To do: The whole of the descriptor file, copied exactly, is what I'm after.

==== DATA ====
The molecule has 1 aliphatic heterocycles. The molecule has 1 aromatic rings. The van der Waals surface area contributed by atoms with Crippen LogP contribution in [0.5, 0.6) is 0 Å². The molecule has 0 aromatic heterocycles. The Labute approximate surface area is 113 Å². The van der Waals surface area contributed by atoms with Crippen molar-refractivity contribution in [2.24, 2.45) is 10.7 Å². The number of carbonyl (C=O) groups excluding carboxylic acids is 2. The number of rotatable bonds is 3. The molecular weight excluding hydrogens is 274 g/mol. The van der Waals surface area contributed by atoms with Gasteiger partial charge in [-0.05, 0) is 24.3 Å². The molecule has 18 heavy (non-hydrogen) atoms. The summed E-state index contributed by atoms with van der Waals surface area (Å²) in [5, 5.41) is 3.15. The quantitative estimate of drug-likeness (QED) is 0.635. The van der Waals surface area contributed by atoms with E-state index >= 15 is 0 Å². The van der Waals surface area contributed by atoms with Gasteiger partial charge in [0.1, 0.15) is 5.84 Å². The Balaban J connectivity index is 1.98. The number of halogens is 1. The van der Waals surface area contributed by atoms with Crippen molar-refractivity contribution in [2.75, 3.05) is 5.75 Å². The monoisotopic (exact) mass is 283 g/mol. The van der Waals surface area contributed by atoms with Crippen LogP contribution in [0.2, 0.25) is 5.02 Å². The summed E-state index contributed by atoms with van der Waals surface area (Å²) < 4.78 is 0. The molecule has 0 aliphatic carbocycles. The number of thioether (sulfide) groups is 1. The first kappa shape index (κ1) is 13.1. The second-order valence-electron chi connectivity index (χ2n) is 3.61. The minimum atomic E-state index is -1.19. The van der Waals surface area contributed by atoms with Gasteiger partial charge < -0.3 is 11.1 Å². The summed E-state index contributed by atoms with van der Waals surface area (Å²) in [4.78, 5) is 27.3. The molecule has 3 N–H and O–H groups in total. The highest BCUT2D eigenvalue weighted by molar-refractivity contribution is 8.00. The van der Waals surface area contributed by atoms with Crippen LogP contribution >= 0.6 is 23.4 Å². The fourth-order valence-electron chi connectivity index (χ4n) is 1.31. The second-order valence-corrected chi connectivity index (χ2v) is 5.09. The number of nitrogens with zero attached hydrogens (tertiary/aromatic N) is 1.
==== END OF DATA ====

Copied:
The molecule has 1 aliphatic heterocycles. The molecule has 1 aromatic rings. The van der Waals surface area contributed by atoms with Crippen LogP contribution in [0.5, 0.6) is 0 Å². The molecule has 0 aromatic heterocycles. The Labute approximate surface area is 113 Å². The van der Waals surface area contributed by atoms with Crippen molar-refractivity contribution in [2.24, 2.45) is 10.7 Å². The number of carbonyl (C=O) groups excluding carboxylic acids is 2. The number of rotatable bonds is 3. The molecular weight excluding hydrogens is 274 g/mol. The van der Waals surface area contributed by atoms with Gasteiger partial charge in [-0.05, 0) is 24.3 Å². The molecule has 18 heavy (non-hydrogen) atoms. The summed E-state index contributed by atoms with van der Waals surface area (Å²) in [5, 5.41) is 3.15. The quantitative estimate of drug-likeness (QED) is 0.635. The van der Waals surface area contributed by atoms with E-state index >= 15 is 0 Å². The van der Waals surface area contributed by atoms with Gasteiger partial charge in [0.1, 0.15) is 5.84 Å². The Balaban J connectivity index is 1.98. The number of halogens is 1. The van der Waals surface area contributed by atoms with Crippen molar-refractivity contribution in [2.75, 3.05) is 5.75 Å². The monoisotopic (exact) mass is 283 g/mol. The van der Waals surface area contributed by atoms with Crippen LogP contribution in [0.2, 0.25) is 5.02 Å². The summed E-state index contributed by atoms with van der Waals surface area (Å²) < 4.78 is 0. The molecule has 0 aliphatic carbocycles. The number of thioether (sulfide) groups is 1. The first kappa shape index (κ1) is 13.1. The second-order valence-electron chi connectivity index (χ2n) is 3.61. The minimum atomic E-state index is -1.19. The van der Waals surface area contributed by atoms with Gasteiger partial charge < -0.3 is 11.1 Å². The summed E-state index contributed by atoms with van der Waals surface area (Å²) in [4.78, 5) is 27.3. The molecule has 3 N–H and O–H groups in total. The highest BCUT2D eigenvalue weighted by molar-refractivity contribution is 8.00. The van der Waals surface area contributed by atoms with Crippen LogP contribution >= 0.6 is 23.4 Å². The fourth-order valence-electron chi connectivity index (χ4n) is 1.31. The second-order valence-corrected chi connectivity index (χ2v) is 5.09. The number of nitrogens with zero attached hydrogens (tertiary/aromatic N) is 1.